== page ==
language = {en},
      urldate = {2021-04-16},
      author = {Lawo, Dennis and Engelbutzeder, Philip and Esau, Margarita and Stevens, Gunnar},
      year = {2020},
      note = {Accepted: 2020-06-05T23:52:34Z
      Publisher: European Society for Socially Embedded Technologies (EUSSET)},
      }

    2019


    • Lawo, D., Engelbutzeder, P., Esau, M. & Stevens, G. (2019)Towards a Network of Practices: Identifying Central Elements to Inform Design

      Proceedings of the Halfway to the Future Symposium 2019. New York, NY, USA, Publisher: Association for Computing Machinery, Pages: 1–4 doi:10.1145/3363384.3363470
      [BibTeX] [Abstract] [Download PDF]

      For over a decade researchers from the HCI community are taking social practices as a unit of design. While the first generation focused on social practice in isolation, more recent work argues for the interrelatedness of mutually influencing practices as the primary unit of analysis. We discuss these current approaches to motivate the notion of a network of practices. We argue that network theory presents a promising method to create more detailed and sophisticated models of social practices, that raise awareness about central elements and their connecting characteristics. Further on, our work identifies open questions that should be addressed in future work, to increase the benefits of the method.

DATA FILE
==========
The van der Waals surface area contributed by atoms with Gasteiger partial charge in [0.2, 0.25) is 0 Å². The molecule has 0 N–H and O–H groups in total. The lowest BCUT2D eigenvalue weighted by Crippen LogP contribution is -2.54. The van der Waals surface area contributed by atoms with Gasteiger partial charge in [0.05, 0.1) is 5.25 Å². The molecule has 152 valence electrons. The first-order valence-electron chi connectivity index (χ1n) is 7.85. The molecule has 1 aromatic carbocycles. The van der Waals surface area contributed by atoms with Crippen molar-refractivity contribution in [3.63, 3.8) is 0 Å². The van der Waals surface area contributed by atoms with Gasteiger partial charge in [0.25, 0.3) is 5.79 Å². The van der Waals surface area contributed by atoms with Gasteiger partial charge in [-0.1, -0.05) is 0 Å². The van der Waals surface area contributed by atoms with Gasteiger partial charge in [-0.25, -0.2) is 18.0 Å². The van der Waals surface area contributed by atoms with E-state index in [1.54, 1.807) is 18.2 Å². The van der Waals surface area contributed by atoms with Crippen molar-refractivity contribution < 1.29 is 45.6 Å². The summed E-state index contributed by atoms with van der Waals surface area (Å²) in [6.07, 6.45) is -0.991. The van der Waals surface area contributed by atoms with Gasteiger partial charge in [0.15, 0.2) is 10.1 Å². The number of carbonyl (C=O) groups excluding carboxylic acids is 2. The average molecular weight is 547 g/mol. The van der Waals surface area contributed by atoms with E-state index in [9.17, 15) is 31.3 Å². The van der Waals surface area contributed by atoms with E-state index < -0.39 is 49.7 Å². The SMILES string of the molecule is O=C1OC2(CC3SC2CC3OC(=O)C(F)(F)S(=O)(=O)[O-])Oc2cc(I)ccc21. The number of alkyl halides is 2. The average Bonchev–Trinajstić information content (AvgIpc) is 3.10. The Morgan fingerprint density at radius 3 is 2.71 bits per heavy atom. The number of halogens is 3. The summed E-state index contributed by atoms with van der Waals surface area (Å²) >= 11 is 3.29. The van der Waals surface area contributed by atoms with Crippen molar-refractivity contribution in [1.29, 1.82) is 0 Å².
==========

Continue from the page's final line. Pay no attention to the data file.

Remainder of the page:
@inproceedings{lawo_towards_2019,
      address = {New York, NY, USA},
      series = {{HTTF} 2019},
      title = {Towards a {Network} of {Practices}: {Identifying} {Central} {Elements} to {Inform} {Design}},
      isbn = {978-1-4503-7203-9},
      shorttitle = {Towards a {Network} of {Practices}},
      url = {https://doi.org/10.1145/3363384.3363470},
      doi = {10.1145/3363384.3363470},